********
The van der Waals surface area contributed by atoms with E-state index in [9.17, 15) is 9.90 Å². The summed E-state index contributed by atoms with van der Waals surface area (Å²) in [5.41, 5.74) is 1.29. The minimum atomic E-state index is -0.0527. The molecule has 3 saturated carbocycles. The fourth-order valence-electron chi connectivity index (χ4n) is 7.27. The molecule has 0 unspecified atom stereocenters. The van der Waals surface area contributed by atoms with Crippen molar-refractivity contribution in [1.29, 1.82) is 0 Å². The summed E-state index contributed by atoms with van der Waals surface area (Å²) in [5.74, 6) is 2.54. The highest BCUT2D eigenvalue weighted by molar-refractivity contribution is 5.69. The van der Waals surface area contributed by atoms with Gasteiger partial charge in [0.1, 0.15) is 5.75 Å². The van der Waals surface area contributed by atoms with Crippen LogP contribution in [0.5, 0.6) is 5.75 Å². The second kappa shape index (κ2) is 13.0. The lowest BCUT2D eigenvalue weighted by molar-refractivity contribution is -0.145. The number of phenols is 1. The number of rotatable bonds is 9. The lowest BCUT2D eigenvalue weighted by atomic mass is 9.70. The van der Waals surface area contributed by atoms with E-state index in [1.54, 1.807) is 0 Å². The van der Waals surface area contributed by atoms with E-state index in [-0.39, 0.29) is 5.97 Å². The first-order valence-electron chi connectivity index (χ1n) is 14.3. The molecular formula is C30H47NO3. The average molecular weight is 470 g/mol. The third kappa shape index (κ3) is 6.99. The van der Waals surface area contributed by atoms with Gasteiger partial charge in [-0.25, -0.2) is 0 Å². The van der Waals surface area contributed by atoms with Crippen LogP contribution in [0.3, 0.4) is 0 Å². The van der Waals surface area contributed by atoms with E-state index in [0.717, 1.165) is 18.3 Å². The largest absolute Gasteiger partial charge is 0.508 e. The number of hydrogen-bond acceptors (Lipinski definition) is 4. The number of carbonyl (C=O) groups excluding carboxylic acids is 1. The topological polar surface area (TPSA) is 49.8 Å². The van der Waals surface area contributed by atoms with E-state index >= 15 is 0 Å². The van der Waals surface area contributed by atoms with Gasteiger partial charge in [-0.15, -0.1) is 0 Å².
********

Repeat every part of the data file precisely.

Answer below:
The van der Waals surface area contributed by atoms with E-state index in [9.17, 15) is 9.90 Å². The summed E-state index contributed by atoms with van der Waals surface area (Å²) in [5.41, 5.74) is 1.29. The minimum atomic E-state index is -0.0527. The molecule has 3 saturated carbocycles. The fourth-order valence-electron chi connectivity index (χ4n) is 7.27. The molecule has 0 unspecified atom stereocenters. The van der Waals surface area contributed by atoms with Crippen molar-refractivity contribution in [1.29, 1.82) is 0 Å². The summed E-state index contributed by atoms with van der Waals surface area (Å²) in [5.74, 6) is 2.54. The highest BCUT2D eigenvalue weighted by molar-refractivity contribution is 5.69. The van der Waals surface area contributed by atoms with Gasteiger partial charge in [0.1, 0.15) is 5.75 Å². The van der Waals surface area contributed by atoms with Crippen LogP contribution in [0.5, 0.6) is 5.75 Å². The second kappa shape index (κ2) is 13.0. The lowest BCUT2D eigenvalue weighted by molar-refractivity contribution is -0.145. The number of phenols is 1. The number of rotatable bonds is 9. The lowest BCUT2D eigenvalue weighted by atomic mass is 9.70. The van der Waals surface area contributed by atoms with E-state index in [1.54, 1.807) is 0 Å². The van der Waals surface area contributed by atoms with E-state index in [-0.39, 0.29) is 5.97 Å². The first-order valence-electron chi connectivity index (χ1n) is 14.3. The molecular formula is C30H47NO3. The average molecular weight is 470 g/mol. The third kappa shape index (κ3) is 6.99. The van der Waals surface area contributed by atoms with Gasteiger partial charge in [-0.25, -0.2) is 0 Å². The van der Waals surface area contributed by atoms with Crippen LogP contribution in [0.3, 0.4) is 0 Å². The van der Waals surface area contributed by atoms with E-state index in [0.717, 1.165) is 18.3 Å². The largest absolute Gasteiger partial charge is 0.508 e. The number of hydrogen-bond acceptors (Lipinski definition) is 4. The number of carbonyl (C=O) groups excluding carboxylic acids is 1. The topological polar surface area (TPSA) is 49.8 Å². The van der Waals surface area contributed by atoms with E-state index >= 15 is 0 Å². The van der Waals surface area contributed by atoms with Gasteiger partial charge in [-0.15, -0.1) is 0 Å².